I have interpreted the 'idea of construction' as described in the brief as a cue for me to do the complete opposite; I want to deconstruct, and even destroy. Having visited the Borough, I decided to base my research around the everyday lives of people who lived in Lewisham, on visiting the area this seemed to me to be the best way for me to visualise the Borough - I was thinking through my feelings and this simply felt right to me. I realised as soon as I arrived that this was a place well under way along the process gentrification. I wanted this to be an important aspect in my project, I want to reject the place as is and reimagine it. I decided to research anything I could get my hands on about the Borough in the UAL library catalogue - this was a very enriching experience as the library has a wealth of information on the Borough's niche art house community that was present in the late 90's as well as two particular roads, Walters Way and Legal Close that were envisioned by the modernist architect Walter Segal in the late 70's and early 80's and then self-built by the local community over two decades.
The energy of Wagner's epic Der Ring des Nibelungen, for me specifically Götterdämmerung I find beautifully dark and vigorous, I can see a similar lucid energy that I get while listening to 'Unknown Pleasures' by Joy Division. 'Lohengrin' has a delicate otherworldly feeling that I can get engrossed in, the sounds that are created by the delicate foreground of strings are engulfed by the roar of the brass instruments, intermittently. Sometimes upbeat with imaginative escalades as if we are flying. Other times it is as if Wagner is journeying with us along very muddy terrain, a sonic landscape. Knowing, understanding and appreciating sounds is an important part of my everyday life. When on the tube I prefer to not listen to music, the ever changing surroundings of London provide a soundtrack to my life. It's like some sort of jagged, depressing continuous episode that I find carries me through the day.
Wagner, R. 'Das Rheingold' (1979).
Joseph Beuys Analysis
Joseph Beuys is a hero of mine. Throughout his life he was unrelenting in speaking his truth about art and the human experience, he knew that art was as crucial to life as food or water. He deconstructed the so called notion of modern art directly through speeches and lectures, never shying or hiding from the public in speaking about his work. He always did this openly. He was very much a part of his work, inside his work during performances such as 'I love America, America loves me' where he spent several days in a cage with a coyote. Joseph Beuys was curious about life, he sought to heal himself of the wounds of growing up in a post-war Germany. His sensibility is one that I would like to think that I share, I am not concerned by making something 'pretty' and 'neat' - I embrace mess and enjoy deconstructing ideas and assumptions about life that are in the way of getting closer to experiencing a sense of meaning.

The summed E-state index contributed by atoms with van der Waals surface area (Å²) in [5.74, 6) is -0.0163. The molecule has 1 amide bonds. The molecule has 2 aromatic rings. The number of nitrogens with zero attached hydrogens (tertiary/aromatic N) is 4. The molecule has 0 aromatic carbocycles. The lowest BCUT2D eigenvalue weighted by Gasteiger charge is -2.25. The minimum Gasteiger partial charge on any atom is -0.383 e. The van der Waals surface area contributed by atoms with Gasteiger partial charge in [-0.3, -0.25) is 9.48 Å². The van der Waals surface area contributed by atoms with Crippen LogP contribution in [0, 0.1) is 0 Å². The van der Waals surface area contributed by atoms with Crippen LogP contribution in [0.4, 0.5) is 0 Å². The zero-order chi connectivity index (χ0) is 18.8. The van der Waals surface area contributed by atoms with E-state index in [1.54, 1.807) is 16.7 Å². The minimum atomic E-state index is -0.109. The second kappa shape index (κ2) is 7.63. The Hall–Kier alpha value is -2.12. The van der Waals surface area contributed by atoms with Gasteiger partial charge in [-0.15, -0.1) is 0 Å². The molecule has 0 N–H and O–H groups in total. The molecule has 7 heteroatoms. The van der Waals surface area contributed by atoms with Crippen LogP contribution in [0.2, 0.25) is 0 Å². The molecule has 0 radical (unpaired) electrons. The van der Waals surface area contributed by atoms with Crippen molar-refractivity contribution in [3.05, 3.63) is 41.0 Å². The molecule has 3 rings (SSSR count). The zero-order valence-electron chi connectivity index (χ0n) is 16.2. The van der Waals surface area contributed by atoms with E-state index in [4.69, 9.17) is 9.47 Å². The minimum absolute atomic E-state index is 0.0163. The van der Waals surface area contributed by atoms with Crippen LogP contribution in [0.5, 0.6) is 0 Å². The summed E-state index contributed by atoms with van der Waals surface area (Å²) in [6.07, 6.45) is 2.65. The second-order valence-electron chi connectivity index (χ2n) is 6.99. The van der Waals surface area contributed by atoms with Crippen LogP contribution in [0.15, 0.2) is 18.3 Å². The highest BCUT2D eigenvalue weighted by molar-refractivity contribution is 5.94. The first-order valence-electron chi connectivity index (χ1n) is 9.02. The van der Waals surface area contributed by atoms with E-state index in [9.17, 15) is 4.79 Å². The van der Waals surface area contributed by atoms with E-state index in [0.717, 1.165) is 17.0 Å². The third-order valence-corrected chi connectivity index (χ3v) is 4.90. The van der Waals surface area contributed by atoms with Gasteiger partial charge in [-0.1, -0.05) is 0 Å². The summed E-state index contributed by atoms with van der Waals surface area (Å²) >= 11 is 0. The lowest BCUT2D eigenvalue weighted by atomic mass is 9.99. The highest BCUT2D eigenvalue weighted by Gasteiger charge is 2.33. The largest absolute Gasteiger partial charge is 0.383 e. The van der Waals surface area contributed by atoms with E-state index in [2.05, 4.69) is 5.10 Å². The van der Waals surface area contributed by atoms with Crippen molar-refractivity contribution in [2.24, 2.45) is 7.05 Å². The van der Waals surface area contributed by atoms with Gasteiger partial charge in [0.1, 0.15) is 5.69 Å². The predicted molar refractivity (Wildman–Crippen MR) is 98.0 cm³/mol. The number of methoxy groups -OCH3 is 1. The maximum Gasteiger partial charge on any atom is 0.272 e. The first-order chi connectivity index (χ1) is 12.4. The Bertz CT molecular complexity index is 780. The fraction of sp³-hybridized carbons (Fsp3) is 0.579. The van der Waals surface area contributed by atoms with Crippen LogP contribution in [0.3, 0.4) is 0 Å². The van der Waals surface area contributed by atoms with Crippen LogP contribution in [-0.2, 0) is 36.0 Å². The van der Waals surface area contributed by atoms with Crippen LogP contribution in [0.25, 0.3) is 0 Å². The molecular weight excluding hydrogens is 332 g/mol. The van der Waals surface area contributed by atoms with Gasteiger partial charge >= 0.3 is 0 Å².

Young Men Analysis
It is through music that I find my main source of inspiration for everything that I do, in fact the first thing I do in the morning is play some Joy Division (Post-punk) or some Wagner (Classical). I choose these two artists to frame my project because I get the same feeling from both, which in and of itself is interesting to me given that these are two genres which are seemingly unrelated. Ian Curtis was a man who had many life struggles including depression and intense episodes of epileptic fits, he eventually decided to take his own life. I find that the music that his band produced is a beautifully dark representation of what it means to be a young man in society - it is as if it was made for me. The music helps me to detach from the unknowable, intense feelings I get just in daily living. It is as if Ian Curtis said it and lived through it all for me, so now I do not have to.For me music is and will always be my primary source of inspiration in designing fashion, it simply has to be.
Young Men; Ian Curtis of Joy Division (1979).
While pondering on the brief I had strong feelings toward being asked to look at my ethnicity within the context of 'showing who I am' to somebody else. I don't have a strong connection to my ethnicity, I do not speak the languages which my parents speak. I have never been to Pakistan nor India, I believe that in order to show who I am to somebody else that my ethnicity is the last place that I would look. You can identify my ethnicity I you want, but that does not say a thing about me, you are no closer to knowing who I am - it is the wrong approach. This has brought into consciousness that there is a trend or a need at present in popular culture for people to know and own where they are from, one that I find tiresome and boring. To this I respond, 'I don't care where you're from' and I look to the art of Joseph Beuys for support as my favourite artist. This for me is an much more interesting starting point from which to know me.
If I engage with a 'vertical' approach to understanding my identity, by looking at what was passed down to me from my parents and ancestors, I say that it is more accurate to use psychoanalytical theory. Knowing what my parents are actually like in terms of character, as individuals. This has much less to do with where they came from, but instead why they are who they are. Since I am not prepared to explore this in the context of a school project I have decided to leave my ethnicity out of this project, it makes no sense to me to attempt to convey who I am through my ethnicity - I think it is silly.